Tuesday, May 29, 2007

School Days

I've been helping out more in Conor's classroom recently, taking advantage of my parent's proximity to press them into babysitting duty. Today was a field trip to the Randall Museum, and the first I knew of my 'volunteering' to help out was when I got the permission slip from Conor to sign and it listed me as a chaperone.

I admit I didn't really read the slip before signing it and handing it back in, but I showed up ready to go. We didn't leave right away, which gave me a chance to go to the grocery store and get lunches for the kids who didn't bring theirs. Luckily Conor wasn't impressed by the school lunch menu for today, so I had already packed his lunch--otherwise I'd have been getting a lunch for him, too. When I got back to the classroom I was just about to ask when we were coming back, but a kid beat me to the punch. He was told that he should know when we were coming back because she had just gone over the schedule with them and wasn't about to do it again and why didn't he put his listening ears on?

So I didn't ask. Which turns out to be for the best, because we were gone ALL DAY. I got back in time to see that the parking people had chalked my tires, but not ticketed me, and sit in the car for 10 minutes before walking back into school and picking Conor up.

Why didn't I just take Conor with me and go home when we got back? Because I NEEDED those ten minutes by myself. Ten minutes of deep breathing. Ten minutes of NO CHILDREN. I am so not cut out to be a teacher.

That night I watched John Stewart interview US Secretary of Education Margaret Spellings. They talk about No Child Left Behind, and at the end of the interview agree that no parent wants to leave their child behind, and everybody wants the best for their child.

But this isn't the whole story. If you asked people, point-blank, "DO YOU WANT YOUR CHILD LEFT BEHIND?", of course they'll say NO! But if you ask people if, every day, they are doing what needs to be done to get their child the best education, then you'll get a different answer. And it may be because they don't care, or it may be because they're just too overwhelmed with the daily life they've been handed that they can't. In public schools you find a lot who don't/can't/won't do what it takes to help their child get an education.

I had picked up lunch for two kids, but it turns out a third didn't have one, either, but didn't want to say anything. He knew his mom hadn't packed one, but he didn't want to tell anyone because she 'forgets' a lot of things. Like getting him to school every day. This is the kind of parent John Stewart and Margaret Spelling failed to take into account.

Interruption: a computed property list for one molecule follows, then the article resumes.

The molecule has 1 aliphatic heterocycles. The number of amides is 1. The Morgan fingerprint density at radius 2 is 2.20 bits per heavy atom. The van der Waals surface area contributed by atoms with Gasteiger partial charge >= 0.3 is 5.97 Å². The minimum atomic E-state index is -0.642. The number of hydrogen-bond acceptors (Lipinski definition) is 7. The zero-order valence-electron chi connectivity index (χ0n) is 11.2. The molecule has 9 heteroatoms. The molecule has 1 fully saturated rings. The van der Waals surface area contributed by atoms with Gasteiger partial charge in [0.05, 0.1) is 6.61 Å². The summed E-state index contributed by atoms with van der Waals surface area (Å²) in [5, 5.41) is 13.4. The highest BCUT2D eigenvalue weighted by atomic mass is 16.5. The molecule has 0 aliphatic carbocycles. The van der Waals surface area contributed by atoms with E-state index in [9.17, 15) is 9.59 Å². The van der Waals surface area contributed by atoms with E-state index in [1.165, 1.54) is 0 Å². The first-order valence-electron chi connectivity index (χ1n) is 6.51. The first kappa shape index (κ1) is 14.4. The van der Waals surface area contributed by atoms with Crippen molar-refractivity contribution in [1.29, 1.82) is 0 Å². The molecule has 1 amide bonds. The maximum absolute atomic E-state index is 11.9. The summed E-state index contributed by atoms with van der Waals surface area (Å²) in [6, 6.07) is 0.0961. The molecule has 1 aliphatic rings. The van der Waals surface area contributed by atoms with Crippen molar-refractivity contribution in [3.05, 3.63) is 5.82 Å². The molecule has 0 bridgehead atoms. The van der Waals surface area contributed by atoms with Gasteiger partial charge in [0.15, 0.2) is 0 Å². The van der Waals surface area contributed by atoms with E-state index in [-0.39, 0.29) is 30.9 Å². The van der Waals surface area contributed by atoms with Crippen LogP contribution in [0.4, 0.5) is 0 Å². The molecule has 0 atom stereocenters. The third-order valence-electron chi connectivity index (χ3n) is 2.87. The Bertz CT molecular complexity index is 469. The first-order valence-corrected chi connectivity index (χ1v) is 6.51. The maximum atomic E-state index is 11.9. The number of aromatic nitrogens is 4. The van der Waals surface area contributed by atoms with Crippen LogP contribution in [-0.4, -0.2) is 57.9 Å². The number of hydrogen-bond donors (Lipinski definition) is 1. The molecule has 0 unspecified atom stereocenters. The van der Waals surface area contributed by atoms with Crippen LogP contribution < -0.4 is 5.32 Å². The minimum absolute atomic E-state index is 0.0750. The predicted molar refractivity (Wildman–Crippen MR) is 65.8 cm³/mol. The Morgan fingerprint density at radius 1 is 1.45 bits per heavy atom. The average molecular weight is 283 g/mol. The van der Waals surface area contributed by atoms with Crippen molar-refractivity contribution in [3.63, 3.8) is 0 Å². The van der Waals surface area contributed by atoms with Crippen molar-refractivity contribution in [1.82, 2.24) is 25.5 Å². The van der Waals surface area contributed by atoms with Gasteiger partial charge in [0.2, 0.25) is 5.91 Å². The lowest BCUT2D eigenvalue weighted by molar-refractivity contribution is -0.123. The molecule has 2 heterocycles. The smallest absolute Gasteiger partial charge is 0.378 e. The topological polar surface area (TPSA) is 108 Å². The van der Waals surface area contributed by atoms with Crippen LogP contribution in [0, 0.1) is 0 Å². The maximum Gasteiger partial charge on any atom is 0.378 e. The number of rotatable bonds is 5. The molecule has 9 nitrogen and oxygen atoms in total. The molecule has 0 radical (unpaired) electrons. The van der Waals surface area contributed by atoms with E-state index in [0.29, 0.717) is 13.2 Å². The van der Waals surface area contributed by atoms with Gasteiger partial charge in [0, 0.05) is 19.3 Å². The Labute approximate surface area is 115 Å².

Thursday, May 24, 2007

Playing the Cancer Card

This is one of the best: State Sen. Carole Migden revealed for the first time Wednesday that she has been battling leukemia for nearly 10 years and said the medication she takes could have been a factor in her erratic freeway driving last week that the California Highway Patrol is investigating.

Talk about a get-out-of-trouble-free card!


Saturday, May 05, 2007

A Little Bit....Country?

My hairdresser called my outfit 'country'. Now I feel you need to dress up for a haircut--you want the hair of the person you'd like to be, not for who you are. So you can't go in sweats with no makeup and dirty hair. You've got to go in with the look you want your haircut to match.

So I put on an embellished skirt, white shirt (surprise, surprise), long jacket and vintage Luchese boots. And he called me country. He said, to be exact, "With the rick-rack on your skirt, and those boots, you look country!"

Maybe that's a compliment from someone from Miami--but I doubt it. "Country", you see, is a blue kitchen with a white duck border and cafe curtains. I'm lucky I didn't end up with big bangs and a mullet.


Thursday, May 03, 2007

Miriam Engelberg

Reading books about cancer experiences is like gawking at a car accident--I just can't help myself, but I might end up seeing something I really didn't want to.

I found Miriam Engelberg's book, "Cancer Made Me a Shallower Person: A Memoir in Comics" at the library and checked it out. It's great, but I had that survivor's insouciance about halfway through--is that all their is? Is the last half of this book going to be all about how cancer made you a better person who stops to pet puppies and smell flowers and accept the deeper meaning of the cosmos?

Why, no! The last half of the book is about how the cancer came back and killed her! Don't I have egg on my face!

I can see the gaps in the cartoons--how do you kvetch about losing your hair due to radiation to the brain when you'd gladly trade hair for surviving? It's a lot harder to be funny the second time around, especially when your prognosis is grim and none. The book doesn't tell you how it ends, but she died after it was published.


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